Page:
Microorganisms exist in: water, in soil, and on body surfaces such as skin, intestinal tract, and other areas open to the outside ( e.g.. mouth, upper respiratory tract, vagina, and lower urinary tract).
What is the term that explains most microorganisms that are harmless, and beneficial and perform essential body functions?
What is Resident Flora?
normal microorganisms that are residents of a particular part of the body. An example, Escherichia coli (E. coli) is a normal inhabitant of the large intestine but a common cause of infection of the urinary tracy.
What is an Infection?
an infection is an invasion of body tissue by microorganisms and their growth there.
What is an infectious agent?
Asymptomatic or subclinical
If the microorganism produces no clinical evidence of disease
A detectable alteration in normal tissue function
means the ability of a microorganism to produce disease. Also, they vary in severity. For example, a cold versus leprosy.
if the infectious agent can be transmitted to an individual by direct or indirect contact or as an airborne infection.
the ability to produce disease; thus a pathogen is a microorganism that causes disease.
causes disease only in a susceptible individual
Infections are the major cause of death worldwide
World Health Organization is the major regulatory agency at the international level
The Centers for Disease Control and Prevention is the principal public health agency at the national level. (every state has one: in massachusetts the CDC is located in jamaica plain).
State and local agencies tracking epidemics, illnesses and outbreaks.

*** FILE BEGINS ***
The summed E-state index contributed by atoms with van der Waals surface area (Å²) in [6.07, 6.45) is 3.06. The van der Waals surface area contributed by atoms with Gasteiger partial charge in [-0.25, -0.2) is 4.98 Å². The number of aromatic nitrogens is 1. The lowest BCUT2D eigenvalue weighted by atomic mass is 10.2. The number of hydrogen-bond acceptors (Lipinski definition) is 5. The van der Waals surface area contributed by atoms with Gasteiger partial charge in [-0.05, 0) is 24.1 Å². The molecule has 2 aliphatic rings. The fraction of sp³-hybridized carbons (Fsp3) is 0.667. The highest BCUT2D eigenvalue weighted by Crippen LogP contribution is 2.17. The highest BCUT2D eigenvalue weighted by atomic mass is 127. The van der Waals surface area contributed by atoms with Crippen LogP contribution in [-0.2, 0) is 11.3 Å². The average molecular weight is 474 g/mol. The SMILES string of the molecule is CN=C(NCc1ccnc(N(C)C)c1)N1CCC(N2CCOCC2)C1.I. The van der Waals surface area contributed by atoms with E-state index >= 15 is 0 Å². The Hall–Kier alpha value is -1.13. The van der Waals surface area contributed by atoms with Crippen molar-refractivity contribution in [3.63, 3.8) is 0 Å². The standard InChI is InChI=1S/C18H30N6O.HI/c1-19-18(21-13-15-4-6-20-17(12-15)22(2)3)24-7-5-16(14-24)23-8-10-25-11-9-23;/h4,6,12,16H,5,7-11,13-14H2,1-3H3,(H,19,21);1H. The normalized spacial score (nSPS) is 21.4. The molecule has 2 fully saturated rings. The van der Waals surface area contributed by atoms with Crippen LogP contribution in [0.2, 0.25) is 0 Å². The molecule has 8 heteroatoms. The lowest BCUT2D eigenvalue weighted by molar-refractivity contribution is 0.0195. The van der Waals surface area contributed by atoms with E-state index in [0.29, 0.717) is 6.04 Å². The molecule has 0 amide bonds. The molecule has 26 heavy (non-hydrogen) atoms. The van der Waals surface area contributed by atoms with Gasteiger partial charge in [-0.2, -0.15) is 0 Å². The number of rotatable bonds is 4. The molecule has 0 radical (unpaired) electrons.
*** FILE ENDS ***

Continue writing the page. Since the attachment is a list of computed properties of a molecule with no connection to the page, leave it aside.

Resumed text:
the freedom of disease-causing microorganisms. To decrease the possibility of transferring microorganisms from one place to another, aseptic technique is used. For example, hand washing.
What are the 2 basic types of asepsis?
Medical and Surgical asepsis.
includes all practices intended to confine a specific microorganism to a specific area, limiting the number, growth, and transmission of microorganisms.
refers to those practices that keep an area or object free of all microorganism; it includes practices that destroy all microorganisms and spores.
What is sepsis?
is the state of infection and can take many forms, including septic shock. (septic shock is when all of the bodies systems are infected with the microorganism.
What are the 4 major categories of microorganisms that can cause infections in humans?
bacteria, viruses, fungi, and parasites
infection-causing microorganism. they can live and be transported through air, food, water, soil, body tissues, and fluids, and inanimate objects (fomites).
consist of primarily nucleic acid and therefore must enter a living cell in order to reproduce. (common viruses: rhinovirus (common cold), hepatitis, herpes, and HIV.
include yeast and mold. (Candida albicans is a yeast that is normal flora in the human vagina.)
live on other living organisms. They include protozoa such as the one that causes malaria, helminths (worms), and anthropoids (mites, fleas and ticks).
a process in which strains where microorganisms become resident flora and grow and multiply but do not cause disease.
What are the types of infections?
Local and systemic infection AND acute and chronic infections.
an infection that is located in a specific part of the body.
Signs of localized infections